South Specific - celebrating the Portsmouth music scene in 1980 and 2020

In those heady days of punk and post-punk, around the late 1970s and early ’80s, the DIY ethos ruled.

Saturday, 28th November 2020, 6:00 am
South Specific 2020 album cover. Released by Brain Booster Music

Bands all over the UK realised they didn’t need to wait to be ‘discovered’ by some major label fatcat from London – they could create their own label and put the music out themselves.

Scenes popped in the provinces, most notably in Manchester and Liverpool – but we had our own less celebrated scene in Portsmouth too.

And that scene was immortalised on a 1980 album, South Specific.

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In 1979 local bands Attic and The Frames put out Portsmouth’s first independently released singles on Brain Booster Music, a label created by members of Attic for like-minded acts to release through.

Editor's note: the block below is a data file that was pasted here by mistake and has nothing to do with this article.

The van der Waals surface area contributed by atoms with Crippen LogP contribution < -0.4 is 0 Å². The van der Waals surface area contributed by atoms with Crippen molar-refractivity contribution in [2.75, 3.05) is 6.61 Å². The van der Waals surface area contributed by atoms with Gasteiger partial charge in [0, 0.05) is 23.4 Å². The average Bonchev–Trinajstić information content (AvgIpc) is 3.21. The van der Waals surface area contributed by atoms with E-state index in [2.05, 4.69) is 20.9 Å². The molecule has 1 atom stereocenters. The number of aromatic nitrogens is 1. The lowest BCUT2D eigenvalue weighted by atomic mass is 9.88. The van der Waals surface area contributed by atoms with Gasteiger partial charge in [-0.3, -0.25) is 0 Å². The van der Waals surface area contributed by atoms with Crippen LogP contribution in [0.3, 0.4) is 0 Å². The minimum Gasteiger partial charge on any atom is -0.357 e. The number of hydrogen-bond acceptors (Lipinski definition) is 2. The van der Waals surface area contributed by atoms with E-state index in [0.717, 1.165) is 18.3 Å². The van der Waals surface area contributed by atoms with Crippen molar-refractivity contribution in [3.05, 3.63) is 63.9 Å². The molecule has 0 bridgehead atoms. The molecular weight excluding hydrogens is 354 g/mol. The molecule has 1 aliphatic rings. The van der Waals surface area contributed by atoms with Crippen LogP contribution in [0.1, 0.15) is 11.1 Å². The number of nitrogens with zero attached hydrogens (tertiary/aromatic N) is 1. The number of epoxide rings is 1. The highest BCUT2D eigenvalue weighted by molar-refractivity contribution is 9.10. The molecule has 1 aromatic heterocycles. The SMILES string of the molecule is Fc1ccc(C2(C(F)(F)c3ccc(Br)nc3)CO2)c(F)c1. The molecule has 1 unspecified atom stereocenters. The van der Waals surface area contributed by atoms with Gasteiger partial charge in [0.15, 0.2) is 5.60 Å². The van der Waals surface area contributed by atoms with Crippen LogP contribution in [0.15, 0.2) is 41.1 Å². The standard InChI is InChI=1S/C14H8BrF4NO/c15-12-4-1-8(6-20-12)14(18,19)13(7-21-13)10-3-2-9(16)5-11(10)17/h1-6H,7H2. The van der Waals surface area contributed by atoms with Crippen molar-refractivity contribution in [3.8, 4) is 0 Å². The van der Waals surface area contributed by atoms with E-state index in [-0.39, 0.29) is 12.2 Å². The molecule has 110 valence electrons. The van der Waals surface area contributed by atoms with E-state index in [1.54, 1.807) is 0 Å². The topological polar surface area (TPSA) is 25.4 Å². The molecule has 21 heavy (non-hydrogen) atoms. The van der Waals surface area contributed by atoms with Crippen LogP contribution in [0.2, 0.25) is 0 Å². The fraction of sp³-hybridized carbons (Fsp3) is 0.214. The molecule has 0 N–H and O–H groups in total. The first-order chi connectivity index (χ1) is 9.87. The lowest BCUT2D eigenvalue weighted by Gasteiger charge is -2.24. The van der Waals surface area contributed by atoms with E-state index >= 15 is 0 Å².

But the idea for something bigger – to put the scene on the map – was forming. Those two bands along with Renaldo and The Loaf, The Nice Boys, Dance Attack and The Chimes teamed up, and acting as a co-operative they shared the costs equally of recording, pressing and releasing an album.

This then paid for two new acts who couldn't otherwise afford to take part – Toxicomane and Anna Blume – to join them on the resulting 17-track South Specific LP.

The album’s initial run of 1,000 copies on the Brain Booster label, complete with a piece of sandpaper hand-glued on the cover, sold out sold out and has since become something of a collectors’ item.